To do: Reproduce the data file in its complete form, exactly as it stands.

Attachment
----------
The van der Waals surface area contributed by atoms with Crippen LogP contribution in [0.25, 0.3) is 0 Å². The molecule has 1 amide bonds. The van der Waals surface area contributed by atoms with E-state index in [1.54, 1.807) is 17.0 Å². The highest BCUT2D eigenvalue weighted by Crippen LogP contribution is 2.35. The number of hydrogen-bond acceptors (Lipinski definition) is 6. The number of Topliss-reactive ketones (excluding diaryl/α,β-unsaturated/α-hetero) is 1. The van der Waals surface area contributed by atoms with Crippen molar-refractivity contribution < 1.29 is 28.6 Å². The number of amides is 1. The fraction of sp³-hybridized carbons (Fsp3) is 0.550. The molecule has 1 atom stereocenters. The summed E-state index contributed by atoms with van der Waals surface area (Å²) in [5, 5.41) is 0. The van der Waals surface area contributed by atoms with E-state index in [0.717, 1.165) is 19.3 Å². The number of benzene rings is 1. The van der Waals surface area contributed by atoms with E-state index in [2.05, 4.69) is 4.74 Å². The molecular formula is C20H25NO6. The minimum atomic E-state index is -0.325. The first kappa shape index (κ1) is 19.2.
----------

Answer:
The van der Waals surface area contributed by atoms with Crippen LogP contribution in [0.25, 0.3) is 0 Å². The molecule has 1 amide bonds. The van der Waals surface area contributed by atoms with E-state index in [1.54, 1.807) is 17.0 Å². The highest BCUT2D eigenvalue weighted by Crippen LogP contribution is 2.35. The number of hydrogen-bond acceptors (Lipinski definition) is 6. The number of Topliss-reactive ketones (excluding diaryl/α,β-unsaturated/α-hetero) is 1. The van der Waals surface area contributed by atoms with Crippen molar-refractivity contribution < 1.29 is 28.6 Å². The number of amides is 1. The fraction of sp³-hybridized carbons (Fsp3) is 0.550. The molecule has 1 atom stereocenters. The summed E-state index contributed by atoms with van der Waals surface area (Å²) in [5, 5.41) is 0. The van der Waals surface area contributed by atoms with E-state index in [0.717, 1.165) is 19.3 Å². The number of benzene rings is 1. The van der Waals surface area contributed by atoms with E-state index in [2.05, 4.69) is 4.74 Å². The molecular formula is C20H25NO6. The minimum atomic E-state index is -0.325. The first kappa shape index (κ1) is 19.2.